Economist accuses Nama of 'pursuing self-interest'
A US economic consultant has accused the Republic's 'bad bank' Nama of "pursuing self-interest" rather than the public interest it is supposed to.
Michael Cragg made the allegation in a sworn affidavit in the case of Belfast-born developer Paddy McKillen.
Mr McKillen''s claim that Nama has no right to take over loans made to him is being heard at the Dublin High Court.
Mr Cragg said with "performing loans" such as Mr McKillen's, Nama could only create economic damage.
The Belfast-born developer is arguing that his loan repayments are being met and the transfer is unconstitutional.
The National Asset Management Agency (Nama) was set up in response to the banking and property crisis, and is taking over all major development loans from Dublin-based banks.
Mr Cragg, of economic consultants the Brattle Group, said its role should be confined to paying for bad loans at fair market value, not taking over performing loans - those where repayments and interest is being met.
"Nama in Ireland has an incentive to acquire bank assets that are performing well at a discount," he said.
"This is because such acquisitions will allow Nama to offset losses from the riskier loans. In seizing good assets, Nama can create short-term gains for its shareholders."
He added: "Moving performing loans to Nama will, in all likelihood, destroy the value of those loans because Nama has no real banking functionality due to its lack of underwriting and credit issuance capabilities."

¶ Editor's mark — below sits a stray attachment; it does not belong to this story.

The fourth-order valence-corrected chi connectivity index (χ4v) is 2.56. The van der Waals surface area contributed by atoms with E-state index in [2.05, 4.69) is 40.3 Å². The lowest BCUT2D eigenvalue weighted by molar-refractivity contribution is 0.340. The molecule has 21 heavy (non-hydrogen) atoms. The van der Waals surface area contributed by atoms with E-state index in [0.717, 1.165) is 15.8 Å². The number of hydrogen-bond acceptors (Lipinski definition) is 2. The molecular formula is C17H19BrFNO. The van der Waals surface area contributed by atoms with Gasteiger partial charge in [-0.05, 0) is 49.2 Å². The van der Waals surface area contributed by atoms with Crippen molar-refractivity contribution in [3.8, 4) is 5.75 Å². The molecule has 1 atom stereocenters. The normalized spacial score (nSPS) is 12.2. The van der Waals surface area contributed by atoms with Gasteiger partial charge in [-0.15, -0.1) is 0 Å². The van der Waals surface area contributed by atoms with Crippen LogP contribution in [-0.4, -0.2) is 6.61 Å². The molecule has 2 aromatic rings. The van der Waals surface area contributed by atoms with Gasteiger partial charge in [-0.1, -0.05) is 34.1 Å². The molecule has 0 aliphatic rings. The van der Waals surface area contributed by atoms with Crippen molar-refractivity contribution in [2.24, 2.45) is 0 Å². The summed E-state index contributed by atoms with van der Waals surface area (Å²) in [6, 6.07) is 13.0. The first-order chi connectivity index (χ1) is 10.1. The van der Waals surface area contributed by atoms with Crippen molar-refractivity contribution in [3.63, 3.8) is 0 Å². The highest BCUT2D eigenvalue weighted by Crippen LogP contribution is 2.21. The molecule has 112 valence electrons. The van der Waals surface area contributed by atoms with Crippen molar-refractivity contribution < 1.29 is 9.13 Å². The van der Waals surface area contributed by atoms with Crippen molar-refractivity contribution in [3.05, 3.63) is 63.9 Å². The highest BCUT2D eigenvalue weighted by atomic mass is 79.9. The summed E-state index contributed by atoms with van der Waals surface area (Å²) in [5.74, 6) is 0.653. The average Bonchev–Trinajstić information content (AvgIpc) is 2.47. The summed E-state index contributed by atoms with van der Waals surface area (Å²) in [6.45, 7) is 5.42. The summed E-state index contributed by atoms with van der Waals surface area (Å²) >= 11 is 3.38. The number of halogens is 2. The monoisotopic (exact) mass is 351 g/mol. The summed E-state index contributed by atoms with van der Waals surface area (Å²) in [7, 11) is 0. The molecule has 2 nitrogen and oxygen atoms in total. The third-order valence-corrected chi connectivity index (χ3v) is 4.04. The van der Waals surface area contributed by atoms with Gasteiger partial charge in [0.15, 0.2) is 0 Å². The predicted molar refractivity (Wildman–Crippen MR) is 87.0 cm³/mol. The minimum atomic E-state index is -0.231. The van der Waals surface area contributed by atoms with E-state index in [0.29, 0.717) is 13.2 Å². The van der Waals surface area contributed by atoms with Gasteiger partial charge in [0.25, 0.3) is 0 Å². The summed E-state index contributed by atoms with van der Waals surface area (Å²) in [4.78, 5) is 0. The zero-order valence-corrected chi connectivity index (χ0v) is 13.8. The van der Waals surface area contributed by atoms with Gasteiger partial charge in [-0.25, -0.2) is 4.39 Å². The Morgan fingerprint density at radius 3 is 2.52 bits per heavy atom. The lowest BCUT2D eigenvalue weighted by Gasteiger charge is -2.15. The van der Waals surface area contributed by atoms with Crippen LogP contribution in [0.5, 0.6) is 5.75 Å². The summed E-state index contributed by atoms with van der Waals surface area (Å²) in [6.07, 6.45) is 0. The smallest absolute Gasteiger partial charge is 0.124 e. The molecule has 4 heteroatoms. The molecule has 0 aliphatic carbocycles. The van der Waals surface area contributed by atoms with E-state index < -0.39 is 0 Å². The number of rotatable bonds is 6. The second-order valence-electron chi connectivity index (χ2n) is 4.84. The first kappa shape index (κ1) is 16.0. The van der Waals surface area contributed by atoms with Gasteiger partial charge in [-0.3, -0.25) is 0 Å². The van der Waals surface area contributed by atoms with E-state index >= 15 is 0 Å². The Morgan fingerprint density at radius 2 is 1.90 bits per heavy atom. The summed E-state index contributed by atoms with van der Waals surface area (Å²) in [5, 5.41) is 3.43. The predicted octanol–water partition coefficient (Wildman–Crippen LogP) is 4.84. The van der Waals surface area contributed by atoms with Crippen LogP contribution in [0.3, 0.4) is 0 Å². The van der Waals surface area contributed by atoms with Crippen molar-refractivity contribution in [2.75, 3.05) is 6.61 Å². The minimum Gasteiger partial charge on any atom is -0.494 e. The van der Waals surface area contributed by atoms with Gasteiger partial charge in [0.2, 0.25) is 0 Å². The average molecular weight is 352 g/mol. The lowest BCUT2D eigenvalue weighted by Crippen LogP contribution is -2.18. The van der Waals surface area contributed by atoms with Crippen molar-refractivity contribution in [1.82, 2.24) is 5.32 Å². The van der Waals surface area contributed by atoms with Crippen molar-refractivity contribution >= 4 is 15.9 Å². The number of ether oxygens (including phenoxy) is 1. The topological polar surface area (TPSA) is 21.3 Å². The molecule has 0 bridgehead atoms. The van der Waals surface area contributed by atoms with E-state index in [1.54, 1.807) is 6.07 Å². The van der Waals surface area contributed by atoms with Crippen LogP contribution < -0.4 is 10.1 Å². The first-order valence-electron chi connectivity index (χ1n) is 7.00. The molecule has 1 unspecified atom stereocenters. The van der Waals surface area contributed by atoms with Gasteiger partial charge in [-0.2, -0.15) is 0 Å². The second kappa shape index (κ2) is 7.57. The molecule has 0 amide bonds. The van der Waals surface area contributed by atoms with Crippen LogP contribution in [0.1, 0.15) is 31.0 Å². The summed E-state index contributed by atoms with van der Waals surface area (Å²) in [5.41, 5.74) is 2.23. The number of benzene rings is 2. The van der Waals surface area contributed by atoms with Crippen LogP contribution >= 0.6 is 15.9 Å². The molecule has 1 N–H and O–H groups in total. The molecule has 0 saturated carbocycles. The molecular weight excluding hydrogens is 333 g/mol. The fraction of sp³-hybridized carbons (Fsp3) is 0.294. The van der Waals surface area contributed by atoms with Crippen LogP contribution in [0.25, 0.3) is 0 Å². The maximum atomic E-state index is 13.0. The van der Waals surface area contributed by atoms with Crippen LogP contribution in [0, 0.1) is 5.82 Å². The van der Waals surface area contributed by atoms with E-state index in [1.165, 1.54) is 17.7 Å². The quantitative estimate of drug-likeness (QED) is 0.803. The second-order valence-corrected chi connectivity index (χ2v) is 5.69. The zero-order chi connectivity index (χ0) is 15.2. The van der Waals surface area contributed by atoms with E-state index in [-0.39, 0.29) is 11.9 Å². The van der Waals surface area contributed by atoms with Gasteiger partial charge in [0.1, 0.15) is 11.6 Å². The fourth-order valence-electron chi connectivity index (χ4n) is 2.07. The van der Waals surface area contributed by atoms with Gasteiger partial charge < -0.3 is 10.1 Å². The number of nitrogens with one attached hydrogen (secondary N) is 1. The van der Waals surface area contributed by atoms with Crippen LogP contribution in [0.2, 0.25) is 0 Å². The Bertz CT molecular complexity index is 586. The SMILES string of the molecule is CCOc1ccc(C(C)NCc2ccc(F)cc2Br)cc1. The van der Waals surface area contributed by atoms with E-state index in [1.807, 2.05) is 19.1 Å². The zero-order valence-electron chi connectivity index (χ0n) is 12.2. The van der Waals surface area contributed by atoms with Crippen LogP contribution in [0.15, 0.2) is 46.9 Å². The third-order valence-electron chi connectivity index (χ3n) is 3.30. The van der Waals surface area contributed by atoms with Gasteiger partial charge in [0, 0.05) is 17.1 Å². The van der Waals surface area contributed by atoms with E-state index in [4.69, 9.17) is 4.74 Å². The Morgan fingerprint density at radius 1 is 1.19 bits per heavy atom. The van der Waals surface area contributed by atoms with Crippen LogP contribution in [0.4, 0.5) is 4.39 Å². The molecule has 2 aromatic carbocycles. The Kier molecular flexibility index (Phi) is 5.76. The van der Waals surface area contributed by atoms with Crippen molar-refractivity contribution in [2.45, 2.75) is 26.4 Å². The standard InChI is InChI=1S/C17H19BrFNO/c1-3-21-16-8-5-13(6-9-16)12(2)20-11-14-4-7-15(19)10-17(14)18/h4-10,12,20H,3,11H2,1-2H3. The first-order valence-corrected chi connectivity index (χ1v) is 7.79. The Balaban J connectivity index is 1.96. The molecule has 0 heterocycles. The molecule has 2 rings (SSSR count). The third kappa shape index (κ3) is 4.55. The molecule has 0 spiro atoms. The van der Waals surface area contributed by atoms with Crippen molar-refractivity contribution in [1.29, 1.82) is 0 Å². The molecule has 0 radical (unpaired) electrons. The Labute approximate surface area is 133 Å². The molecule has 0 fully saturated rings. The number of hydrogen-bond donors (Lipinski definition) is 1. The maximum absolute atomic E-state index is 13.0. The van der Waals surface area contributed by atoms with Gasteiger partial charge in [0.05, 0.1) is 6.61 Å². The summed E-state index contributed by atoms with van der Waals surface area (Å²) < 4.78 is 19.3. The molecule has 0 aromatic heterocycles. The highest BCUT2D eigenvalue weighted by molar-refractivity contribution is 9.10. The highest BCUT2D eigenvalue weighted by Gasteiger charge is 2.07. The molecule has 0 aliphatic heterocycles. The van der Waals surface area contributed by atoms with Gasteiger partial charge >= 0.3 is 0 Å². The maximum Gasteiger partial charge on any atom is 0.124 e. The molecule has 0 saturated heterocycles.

Mr Cragg also accused Nama of dealing with borrowers "with the express purpose of protecting itself from an EU challenge".
He said allowing borrowers the benefits of due process as to whether or not their loans are taken over would enhance Nama's efficiency and the regard it was held in internationally.
Mr Cragg's colleague at the Brattle Group, Joseph Belanger, also said in an affidavit that Mr McKillen's loans were performing and should not have been taken over by Nama.
He said the extraordinary non-commercial powers granted to Nama would deprive Mr McKillen of contract rights under the loan agreements.
He added that Mr McKillen's association with Nama would damage his reputation and cause a decline in his property values and therefore a loss in his net worth.
"Nama's objectives cannot serve as a substitute for the long-term banking relationships that Mr McKillen has developed with the Bank of Ireland and Anglo Irish Bank that date back 30 and 20 years respectively," he said.
One of Mr McKillen's companies, the Maybourne Group, owns some of London's most prestigious hotels, including Claridges and the Berkeley.
Many of the loans which Mr McKillen is trying to prevent being moved into Nama relate to developments in Northern Ireland.
The total amount of the loans transferred is about 2bn euros, with 800m euros of that owed to Anglo Irish Bank.